The Safety Professionals’ Guide to Plumbed Emergency Fixture Placement, Compliance and Trends
By Ryan Pfund, Bradley Corp.

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Chemicals, gases and other hazardous materials – which pose potentially dangerous threats to life, limbs, eyes, skin and other body parts – are an inevitable safety issue facing numerous industries. Is your facility equipped with the right emergency fixtures – in the proper places – to provide employees the quickest and greatest relief from these contaminants?

Site evaluations pinpoint equipment needs

Building a facility’s emergency safety plan for using emergency showers and eye wash fixtures begins with a thorough job site evaluation to identify high-risk areas, potential hazards and emergency needs. In broad terms, site evaluations should determine key work site factors such as product location, water supply, water temperature, accessibility and equipment identification. It’s also essential to periodically review placement, installation, standards and requirements, as well as the latest product advancements relative to emergency fixtures. Some emergency equipment manufacturers offer free job site evaluations to help anticipate and assess potential work site problems so that all workers are protected.

During a walk-through, it’s important to reference the ANSI/ISEA Z358.1–2014 emergency equipment standard, which outlines specific requirements for emergency eyewash and drench shower equipment installation, testing, performance, maintenance, training and usage. In addition, Safety Data Sheets (SDSs) can help identify protection needs. An SDS provides workers and emergency personnel with procedures for handling or working with a given substance in a safe manner, and includes information such as physical data (melting point, boiling point, flash point, etc.), toxicity, health effects, first aid, reactivity, storage, disposal, protective equipment, and spill-handling procedures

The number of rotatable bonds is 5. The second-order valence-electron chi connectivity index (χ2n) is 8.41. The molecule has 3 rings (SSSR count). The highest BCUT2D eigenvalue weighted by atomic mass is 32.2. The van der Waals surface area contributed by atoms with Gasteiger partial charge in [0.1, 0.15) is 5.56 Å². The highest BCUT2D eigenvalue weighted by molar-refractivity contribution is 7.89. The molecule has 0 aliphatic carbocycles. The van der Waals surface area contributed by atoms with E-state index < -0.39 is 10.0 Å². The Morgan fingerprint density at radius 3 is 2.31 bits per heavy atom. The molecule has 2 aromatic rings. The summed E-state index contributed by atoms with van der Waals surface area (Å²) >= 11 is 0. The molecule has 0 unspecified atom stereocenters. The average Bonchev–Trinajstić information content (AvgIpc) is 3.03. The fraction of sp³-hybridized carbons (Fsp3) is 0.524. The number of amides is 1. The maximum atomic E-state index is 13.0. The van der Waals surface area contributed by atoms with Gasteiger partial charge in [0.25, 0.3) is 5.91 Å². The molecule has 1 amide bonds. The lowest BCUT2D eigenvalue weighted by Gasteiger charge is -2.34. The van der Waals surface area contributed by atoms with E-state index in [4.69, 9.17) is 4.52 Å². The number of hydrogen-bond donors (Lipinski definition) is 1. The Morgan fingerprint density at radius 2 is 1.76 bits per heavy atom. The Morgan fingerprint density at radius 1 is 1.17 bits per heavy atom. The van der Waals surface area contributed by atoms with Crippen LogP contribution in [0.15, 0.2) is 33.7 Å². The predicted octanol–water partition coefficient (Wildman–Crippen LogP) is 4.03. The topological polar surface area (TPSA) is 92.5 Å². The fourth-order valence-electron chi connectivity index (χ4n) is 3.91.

When establishing what type of protection is needed, a common question is, “Where do I start?” For facilities with a particulate risk it requires an activity-based evaluation. For example, if grinding, sanding or machining operations are occurring, plumbed or portable eyewash units are needed. If chemicals are being used in the facility, a worker could be splashed with a corrosive chemical or be exposed to a chemical vapor, and therefore need access to a drench shower to rinse their entire body.

Location, location, location   

Ensuring proper locations of emergency eyewashes and showers in a facility is of paramount importance to facility managers and workers. Each unit should be located close to a hazard, be easy to see and access, and work properly and immediately when needed.